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US Supreme Court Tosses Slavery Case Against Cargill, Nestle USA

US Supreme Court Tosses Slavery Case Against Cargill, Nestle USA

In an 8-1 ruling, the court ruled that US courts did not have the jurisdiction to decide the case, which was filed by six citizens of Mali who said they had been used as child slaves in the Ivory Coast.
The US Supreme Court tossed out a lawsuit on Thursday against Cargill and Nestle USA that accused the food giants of aiding and abetting slavery by using cocoa harvested from plantations in the Ivory Coast that used forced child labor.

In an 8-1 ruling, the court ruled that US courts did not have the jurisdiction to decide the case, which was filed by six citizens of Mali who said they had been used as child slaves in the Ivory Coast.

A lower court, the US Court of Appeals for the Ninth Circuit, had allowed the lawsuit to proceed but the nation's highest court disagreed.

"Respondents here seek a judicially created cause of action to recover damages from American corporations that allegedly aided and abetted slavery abroad," the court said in its opinion.

"Although respondents' injuries occurred entirely overseas, the Ninth Circuit held that respondents could sue in federal court because the defendant corporations allegedly made 'major operational decisions' in the United States," it said.

"The Ninth Circuit erred by allowing this suit to proceed."

The lawsuit was filed in 2005 by six Malians who say they were trafficked as children then held as slaves on Ivorian farms, where the US subsidiary of Switzerland-based Nestle and the American agricultural giant Cargill have purchased cocoa.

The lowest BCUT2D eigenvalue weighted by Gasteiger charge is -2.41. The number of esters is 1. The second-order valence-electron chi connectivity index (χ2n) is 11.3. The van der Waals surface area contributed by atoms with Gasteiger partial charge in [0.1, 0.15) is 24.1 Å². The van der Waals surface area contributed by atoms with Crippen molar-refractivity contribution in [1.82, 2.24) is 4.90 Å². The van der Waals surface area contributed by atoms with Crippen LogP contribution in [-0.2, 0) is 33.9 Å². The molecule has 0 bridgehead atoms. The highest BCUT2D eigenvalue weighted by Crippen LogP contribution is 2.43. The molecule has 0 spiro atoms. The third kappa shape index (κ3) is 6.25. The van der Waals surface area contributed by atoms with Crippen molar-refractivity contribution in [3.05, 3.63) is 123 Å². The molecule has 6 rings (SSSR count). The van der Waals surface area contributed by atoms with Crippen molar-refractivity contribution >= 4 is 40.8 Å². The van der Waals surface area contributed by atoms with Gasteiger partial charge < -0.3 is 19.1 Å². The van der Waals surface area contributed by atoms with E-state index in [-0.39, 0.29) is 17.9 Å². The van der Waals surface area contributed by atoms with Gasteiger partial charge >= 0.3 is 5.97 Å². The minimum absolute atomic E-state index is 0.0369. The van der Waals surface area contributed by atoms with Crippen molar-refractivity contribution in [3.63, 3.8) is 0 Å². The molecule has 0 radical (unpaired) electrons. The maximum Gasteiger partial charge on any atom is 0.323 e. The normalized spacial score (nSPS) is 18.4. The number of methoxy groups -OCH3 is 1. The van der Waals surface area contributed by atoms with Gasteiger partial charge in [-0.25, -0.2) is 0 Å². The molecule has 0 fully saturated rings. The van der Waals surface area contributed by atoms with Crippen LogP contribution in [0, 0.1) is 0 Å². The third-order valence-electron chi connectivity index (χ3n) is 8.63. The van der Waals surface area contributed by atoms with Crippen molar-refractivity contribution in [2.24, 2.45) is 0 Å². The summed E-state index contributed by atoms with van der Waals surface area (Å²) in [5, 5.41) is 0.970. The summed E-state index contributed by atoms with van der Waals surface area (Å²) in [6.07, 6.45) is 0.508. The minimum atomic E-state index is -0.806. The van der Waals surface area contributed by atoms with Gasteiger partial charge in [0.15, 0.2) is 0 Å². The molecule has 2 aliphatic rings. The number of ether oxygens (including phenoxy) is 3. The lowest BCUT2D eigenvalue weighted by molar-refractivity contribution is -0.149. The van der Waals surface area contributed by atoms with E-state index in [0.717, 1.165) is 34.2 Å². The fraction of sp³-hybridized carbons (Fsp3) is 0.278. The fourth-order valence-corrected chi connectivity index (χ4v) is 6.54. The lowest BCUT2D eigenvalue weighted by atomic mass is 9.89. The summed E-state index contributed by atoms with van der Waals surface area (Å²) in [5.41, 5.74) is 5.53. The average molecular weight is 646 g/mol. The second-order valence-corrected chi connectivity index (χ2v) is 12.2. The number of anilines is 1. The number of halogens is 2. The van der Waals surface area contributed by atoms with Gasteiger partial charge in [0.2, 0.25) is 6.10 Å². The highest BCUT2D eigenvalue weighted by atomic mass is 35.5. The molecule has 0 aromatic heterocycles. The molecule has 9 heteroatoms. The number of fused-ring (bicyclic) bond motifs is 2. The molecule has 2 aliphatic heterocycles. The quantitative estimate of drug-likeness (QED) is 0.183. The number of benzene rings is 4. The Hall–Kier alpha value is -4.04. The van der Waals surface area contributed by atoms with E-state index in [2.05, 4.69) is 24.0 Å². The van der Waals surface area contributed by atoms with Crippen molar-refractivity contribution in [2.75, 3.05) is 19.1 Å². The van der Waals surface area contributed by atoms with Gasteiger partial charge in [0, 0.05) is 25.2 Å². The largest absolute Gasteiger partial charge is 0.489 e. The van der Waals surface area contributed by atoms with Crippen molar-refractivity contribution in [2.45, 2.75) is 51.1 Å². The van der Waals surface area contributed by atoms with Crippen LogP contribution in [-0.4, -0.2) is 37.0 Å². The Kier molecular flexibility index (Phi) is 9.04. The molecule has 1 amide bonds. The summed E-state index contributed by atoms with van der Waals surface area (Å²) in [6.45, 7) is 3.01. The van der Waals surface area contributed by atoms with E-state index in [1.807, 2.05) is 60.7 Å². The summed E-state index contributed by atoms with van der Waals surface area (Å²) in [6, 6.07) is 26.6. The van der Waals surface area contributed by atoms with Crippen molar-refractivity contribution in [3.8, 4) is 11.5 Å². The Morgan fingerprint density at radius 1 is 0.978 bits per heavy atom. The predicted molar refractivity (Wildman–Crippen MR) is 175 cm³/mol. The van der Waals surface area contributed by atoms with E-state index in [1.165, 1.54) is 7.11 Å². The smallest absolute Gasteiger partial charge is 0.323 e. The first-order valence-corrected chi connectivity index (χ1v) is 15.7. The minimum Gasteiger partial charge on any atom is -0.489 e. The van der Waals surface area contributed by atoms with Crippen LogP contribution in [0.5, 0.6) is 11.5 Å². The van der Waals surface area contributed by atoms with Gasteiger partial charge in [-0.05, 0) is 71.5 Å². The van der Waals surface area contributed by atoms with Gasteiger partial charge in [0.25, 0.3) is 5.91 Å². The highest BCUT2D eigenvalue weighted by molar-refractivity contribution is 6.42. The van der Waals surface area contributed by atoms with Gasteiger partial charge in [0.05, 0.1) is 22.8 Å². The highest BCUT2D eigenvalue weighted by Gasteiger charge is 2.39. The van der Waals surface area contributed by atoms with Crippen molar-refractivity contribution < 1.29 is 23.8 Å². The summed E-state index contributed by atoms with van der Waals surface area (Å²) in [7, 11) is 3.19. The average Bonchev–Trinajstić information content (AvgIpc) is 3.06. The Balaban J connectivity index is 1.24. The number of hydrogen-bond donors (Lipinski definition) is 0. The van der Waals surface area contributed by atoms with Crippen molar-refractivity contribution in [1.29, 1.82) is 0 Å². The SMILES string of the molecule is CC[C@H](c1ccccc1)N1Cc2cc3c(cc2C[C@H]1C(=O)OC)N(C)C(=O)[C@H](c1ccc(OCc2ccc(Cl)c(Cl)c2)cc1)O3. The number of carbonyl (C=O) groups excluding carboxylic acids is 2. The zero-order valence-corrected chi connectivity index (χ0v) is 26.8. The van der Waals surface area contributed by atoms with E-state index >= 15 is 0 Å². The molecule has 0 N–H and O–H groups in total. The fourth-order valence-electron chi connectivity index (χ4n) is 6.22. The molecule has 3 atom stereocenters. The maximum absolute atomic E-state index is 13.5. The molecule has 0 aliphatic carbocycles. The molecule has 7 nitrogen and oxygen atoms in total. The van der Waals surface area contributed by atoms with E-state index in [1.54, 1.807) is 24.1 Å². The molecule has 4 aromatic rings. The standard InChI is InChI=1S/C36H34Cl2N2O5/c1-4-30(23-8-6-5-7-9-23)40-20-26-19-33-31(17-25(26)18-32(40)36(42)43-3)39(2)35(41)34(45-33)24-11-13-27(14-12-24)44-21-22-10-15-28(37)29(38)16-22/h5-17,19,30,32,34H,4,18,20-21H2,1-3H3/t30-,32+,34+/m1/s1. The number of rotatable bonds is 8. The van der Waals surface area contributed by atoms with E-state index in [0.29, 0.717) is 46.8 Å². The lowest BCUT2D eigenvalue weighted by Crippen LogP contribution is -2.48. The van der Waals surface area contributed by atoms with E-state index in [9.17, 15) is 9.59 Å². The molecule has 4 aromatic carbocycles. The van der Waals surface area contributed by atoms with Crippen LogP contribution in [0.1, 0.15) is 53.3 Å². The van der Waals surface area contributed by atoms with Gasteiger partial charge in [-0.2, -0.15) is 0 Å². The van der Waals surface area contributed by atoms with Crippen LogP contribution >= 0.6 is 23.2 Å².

The suit alleged that the two companies knew what was occurring on the farms.

Lower courts had validated the suit under a 1789 law known as the Alien Tort Statute (ATS), which gives US federal courts jurisdiction to hear certain civil actions filed by foreign nationals.

The law, initially intended to fight piracy, has taken on a second life over the last 50 years with lawsuits filed that allege human rights abuses.

But the Supreme Court has repeatedly restricted its scope, such as in 2018 when it ruled against claims against foreign countries.

In Thursday's ruling, the Supreme Court said the plaintiffs were improperly seeking "extraterritorial application of the ATS."

"Nearly all the conduct that they say aided and abetted forced labor -- providing training, fertilizer, tools, and cash to overseas farms -- occurred in Ivory Coast," it said.

Former president Donald Trump's administration supported the companies during arguments before the court.
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